Project will improve access to creek by Seneca Turnpike
By Thad Green
Meachem Park is undergoing a makeover that will add scenic elements for visitors at the section near Onondaga Creek.
The city of Syracuse through the Local Waterfront Revitalization Program (LWRP) is working to plan, design and construct a project along the creek.
Based on input from three public meetings across 2018 and 2019, the focus was narrowed to the Valley neighborhood, and the city of Syracuse eventually settled on Meachem Park as the project site. The large, open creek banks by the park made for an ideal location.
“Meachem is a pretty active park,” said Owen Kerney assistant director of the Division of City Planning. “It’s used by not only city residents, but people all over the county.”
The feeling among residents was that the park had plenty of active recreational features, from youth sports leagues to the indoor skating rink. The residents were looking for more passive recreation: a place to sit, relax and take in the scenery.
“People want to be close to the creek, and want to connect to the creek,” Kerney said. “In downtown and other areas, it’s very much covered up, but this portion is very much visually available.”
Danny Liedka, president and CEO of Visit Syracuse, says the project may not have a huge impact on tourism, but will directly benefit the community.
“One thing we learned during COVID was that people like outdoor adventure and the ability to get out with their families and have some space,” Liedka said. “Adding another venue is very welcome.”
The design was created to include a deck overlooking Onondaga Creek, landscaping, walkways and other amenities such as benches and trash cans.
After the design was completed, the project was put out to bid at the beginning of 2021. The contract was awarded in the spring, and construction followed immediately afterwards.
Construction started with tree removal, prepping the ground for concrete and asphalt and putting in screw piles to support the deck system.
The project progressed into last summer, but was held up due to manufacturing delays that caused the deck materials to arrive late. Much of the project, including the pouring of concrete and asphalt, could not be continued until completion of the deck, which did not start until this October.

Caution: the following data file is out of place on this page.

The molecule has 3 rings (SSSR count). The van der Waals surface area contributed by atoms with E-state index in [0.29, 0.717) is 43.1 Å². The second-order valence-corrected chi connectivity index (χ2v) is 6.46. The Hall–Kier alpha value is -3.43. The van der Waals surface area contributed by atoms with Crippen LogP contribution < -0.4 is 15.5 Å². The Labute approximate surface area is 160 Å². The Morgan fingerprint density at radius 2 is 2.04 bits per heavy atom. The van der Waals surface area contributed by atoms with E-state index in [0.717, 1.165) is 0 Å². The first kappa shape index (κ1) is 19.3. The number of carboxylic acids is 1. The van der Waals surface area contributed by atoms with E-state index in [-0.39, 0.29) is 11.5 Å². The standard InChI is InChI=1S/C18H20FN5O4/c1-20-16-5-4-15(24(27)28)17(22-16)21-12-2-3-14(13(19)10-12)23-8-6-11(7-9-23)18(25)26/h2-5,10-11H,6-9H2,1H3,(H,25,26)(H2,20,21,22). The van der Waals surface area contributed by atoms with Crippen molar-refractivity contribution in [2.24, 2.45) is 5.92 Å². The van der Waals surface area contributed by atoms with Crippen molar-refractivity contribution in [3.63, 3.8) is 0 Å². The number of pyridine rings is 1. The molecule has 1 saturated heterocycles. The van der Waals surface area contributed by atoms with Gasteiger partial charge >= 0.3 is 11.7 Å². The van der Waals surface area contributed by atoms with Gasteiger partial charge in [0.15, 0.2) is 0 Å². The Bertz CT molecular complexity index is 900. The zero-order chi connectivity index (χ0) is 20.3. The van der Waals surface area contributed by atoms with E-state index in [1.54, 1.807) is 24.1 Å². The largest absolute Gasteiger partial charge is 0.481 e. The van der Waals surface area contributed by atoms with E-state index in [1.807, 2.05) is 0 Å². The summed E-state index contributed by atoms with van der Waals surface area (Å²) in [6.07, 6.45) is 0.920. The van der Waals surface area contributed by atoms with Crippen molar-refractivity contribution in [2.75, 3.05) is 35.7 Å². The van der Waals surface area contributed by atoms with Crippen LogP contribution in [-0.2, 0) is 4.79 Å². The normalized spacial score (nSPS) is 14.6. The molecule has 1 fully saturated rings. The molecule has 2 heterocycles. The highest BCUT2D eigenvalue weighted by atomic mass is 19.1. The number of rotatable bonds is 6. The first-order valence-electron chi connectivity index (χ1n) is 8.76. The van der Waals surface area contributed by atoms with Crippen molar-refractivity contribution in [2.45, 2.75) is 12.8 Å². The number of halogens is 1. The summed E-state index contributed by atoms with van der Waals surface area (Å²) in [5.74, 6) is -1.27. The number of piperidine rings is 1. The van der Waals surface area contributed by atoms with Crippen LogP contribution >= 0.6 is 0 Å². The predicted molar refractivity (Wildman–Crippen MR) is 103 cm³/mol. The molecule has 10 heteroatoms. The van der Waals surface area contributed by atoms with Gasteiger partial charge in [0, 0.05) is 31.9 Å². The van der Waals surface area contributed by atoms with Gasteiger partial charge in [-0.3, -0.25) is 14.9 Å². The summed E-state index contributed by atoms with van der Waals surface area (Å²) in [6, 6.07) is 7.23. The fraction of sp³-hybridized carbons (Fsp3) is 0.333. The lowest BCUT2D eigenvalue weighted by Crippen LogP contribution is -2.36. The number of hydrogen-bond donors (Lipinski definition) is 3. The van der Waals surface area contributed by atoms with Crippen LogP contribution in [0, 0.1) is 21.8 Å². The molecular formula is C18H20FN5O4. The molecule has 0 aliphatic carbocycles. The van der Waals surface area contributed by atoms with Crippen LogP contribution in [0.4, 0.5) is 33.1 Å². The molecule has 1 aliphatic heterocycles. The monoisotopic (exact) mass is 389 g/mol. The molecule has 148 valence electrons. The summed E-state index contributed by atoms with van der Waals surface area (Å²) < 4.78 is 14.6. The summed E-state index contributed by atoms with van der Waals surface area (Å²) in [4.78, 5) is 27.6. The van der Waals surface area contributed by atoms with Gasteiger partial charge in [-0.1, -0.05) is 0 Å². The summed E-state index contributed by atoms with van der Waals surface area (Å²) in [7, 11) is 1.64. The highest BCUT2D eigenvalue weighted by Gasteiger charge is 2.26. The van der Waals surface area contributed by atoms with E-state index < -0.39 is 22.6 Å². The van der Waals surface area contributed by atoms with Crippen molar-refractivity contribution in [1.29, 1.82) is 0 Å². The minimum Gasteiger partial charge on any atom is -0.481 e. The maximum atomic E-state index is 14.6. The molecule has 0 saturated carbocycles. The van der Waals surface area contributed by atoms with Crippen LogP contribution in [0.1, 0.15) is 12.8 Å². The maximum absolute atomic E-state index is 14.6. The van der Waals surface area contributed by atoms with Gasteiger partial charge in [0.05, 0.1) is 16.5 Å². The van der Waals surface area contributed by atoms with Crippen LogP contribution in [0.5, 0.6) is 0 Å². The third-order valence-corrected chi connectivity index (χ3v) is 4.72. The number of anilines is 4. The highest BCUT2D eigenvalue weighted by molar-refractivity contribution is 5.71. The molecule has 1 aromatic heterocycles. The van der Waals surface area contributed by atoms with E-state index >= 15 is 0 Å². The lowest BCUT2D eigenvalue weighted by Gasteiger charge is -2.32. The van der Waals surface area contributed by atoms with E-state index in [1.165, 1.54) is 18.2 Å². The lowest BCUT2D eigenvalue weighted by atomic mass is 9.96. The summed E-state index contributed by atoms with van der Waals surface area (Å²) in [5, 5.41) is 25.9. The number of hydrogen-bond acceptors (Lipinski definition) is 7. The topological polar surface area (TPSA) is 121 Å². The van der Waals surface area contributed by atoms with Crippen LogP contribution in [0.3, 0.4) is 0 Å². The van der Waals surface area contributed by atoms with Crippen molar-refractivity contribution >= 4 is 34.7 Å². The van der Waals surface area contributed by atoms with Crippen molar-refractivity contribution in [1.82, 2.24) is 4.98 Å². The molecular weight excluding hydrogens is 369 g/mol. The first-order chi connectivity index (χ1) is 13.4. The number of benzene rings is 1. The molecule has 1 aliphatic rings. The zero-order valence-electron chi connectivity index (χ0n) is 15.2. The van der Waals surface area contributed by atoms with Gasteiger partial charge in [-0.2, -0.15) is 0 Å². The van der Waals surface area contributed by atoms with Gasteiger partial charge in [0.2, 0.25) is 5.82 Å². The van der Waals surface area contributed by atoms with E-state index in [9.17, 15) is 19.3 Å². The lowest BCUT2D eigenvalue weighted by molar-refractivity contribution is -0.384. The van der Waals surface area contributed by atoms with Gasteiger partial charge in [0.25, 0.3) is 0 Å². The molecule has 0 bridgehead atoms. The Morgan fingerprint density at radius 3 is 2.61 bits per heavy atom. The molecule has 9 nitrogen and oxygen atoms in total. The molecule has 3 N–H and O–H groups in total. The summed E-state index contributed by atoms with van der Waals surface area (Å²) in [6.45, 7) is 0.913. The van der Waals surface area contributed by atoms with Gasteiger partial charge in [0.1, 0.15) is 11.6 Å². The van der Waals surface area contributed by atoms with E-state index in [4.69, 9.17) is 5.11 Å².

After the deck is completed, the walkways, lighting and other site furnishings can be installed. The planned timeline is for the project to be completed before the end of the year. However, features outside of the initial project will be added later.
In June, Mayor Ben Walsh proposed allocating $55,000 from the America Rescue Plan Act fund towards installation of a covered pavilion in Meachem Park. The measure was approved by the Syracuse Common Council in September.
The pavilion is a prefabricated structure that will tentatively be installed next spring following a 20-week lead time.
“The public said we’d love to be able to walk across the street, get an ice cream, get a sandwich and relax in this little pavilion area,” Kerney said.
The city is also looking into improving other access points, particularly along the Inner Harbor. But at this time, these upgrades are only in the design phase. The city is open to receiving additional feedback from residents on how to enhance the creek.
“We’re ready to work with people on creative ideas they have,” Kerney said.
Eric Fabio, a resident of the North Valley neighborhood, compares the city adding multiple access points along the creek to the Canalway Trail, a network of approximately 300 miles of multiple-use trails across upstate New York. He believes it will help the site.
“I think having broader connectivity throughout the creek channel is going to make it more of a recreational attraction,” Fabio said.
Steve Seleway, co-founder of Creek Rats, a group that works toward revitalizing the environment along Onondaga Creek, sees the project as a positive step towards completing the creek as a whole.
“Once they get the last part of the (Onondaga) Creekwalk done up to Dorwin (Avenue), it’s just an added incentive to bike, run and canoe,” he said.
Liedka says he appreciates the city’s commitment to improving the area around Meachem Park.
“It’s great they’re investing there; that’s really kind of a hidden gem,” Liedka said. “I’m glad to see that other people see it that way, and they’re putting some money into it, because that’s a nice little treasure on that side of town.”
Thad Green is a reporting intern for The Stand